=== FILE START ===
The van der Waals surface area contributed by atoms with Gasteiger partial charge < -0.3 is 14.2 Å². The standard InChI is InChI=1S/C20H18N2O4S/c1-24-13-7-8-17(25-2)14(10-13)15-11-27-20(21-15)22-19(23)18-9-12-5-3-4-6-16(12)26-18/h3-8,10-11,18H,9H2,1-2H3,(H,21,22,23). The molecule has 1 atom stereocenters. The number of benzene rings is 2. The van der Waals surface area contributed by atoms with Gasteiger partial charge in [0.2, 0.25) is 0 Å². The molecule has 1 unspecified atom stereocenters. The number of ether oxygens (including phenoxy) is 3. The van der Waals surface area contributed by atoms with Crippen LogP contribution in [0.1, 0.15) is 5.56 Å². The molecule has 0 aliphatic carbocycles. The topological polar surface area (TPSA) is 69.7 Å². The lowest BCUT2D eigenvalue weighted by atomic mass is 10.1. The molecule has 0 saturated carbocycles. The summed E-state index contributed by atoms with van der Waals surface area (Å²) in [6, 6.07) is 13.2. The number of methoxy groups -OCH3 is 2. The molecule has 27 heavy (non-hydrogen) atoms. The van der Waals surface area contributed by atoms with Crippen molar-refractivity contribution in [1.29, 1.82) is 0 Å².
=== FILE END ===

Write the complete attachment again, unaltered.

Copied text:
The van der Waals surface area contributed by atoms with Gasteiger partial charge < -0.3 is 14.2 Å². The standard InChI is InChI=1S/C20H18N2O4S/c1-24-13-7-8-17(25-2)14(10-13)15-11-27-20(21-15)22-19(23)18-9-12-5-3-4-6-16(12)26-18/h3-8,10-11,18H,9H2,1-2H3,(H,21,22,23). The molecule has 1 atom stereocenters. The number of benzene rings is 2. The van der Waals surface area contributed by atoms with Gasteiger partial charge in [0.2, 0.25) is 0 Å². The molecule has 1 unspecified atom stereocenters. The number of ether oxygens (including phenoxy) is 3. The van der Waals surface area contributed by atoms with Crippen LogP contribution in [0.1, 0.15) is 5.56 Å². The molecule has 0 aliphatic carbocycles. The topological polar surface area (TPSA) is 69.7 Å². The lowest BCUT2D eigenvalue weighted by atomic mass is 10.1. The molecule has 0 saturated carbocycles. The summed E-state index contributed by atoms with van der Waals surface area (Å²) in [6, 6.07) is 13.2. The number of methoxy groups -OCH3 is 2. The molecule has 27 heavy (non-hydrogen) atoms. The van der Waals surface area contributed by atoms with Crippen molar-refractivity contribution in [1.29, 1.82) is 0 Å².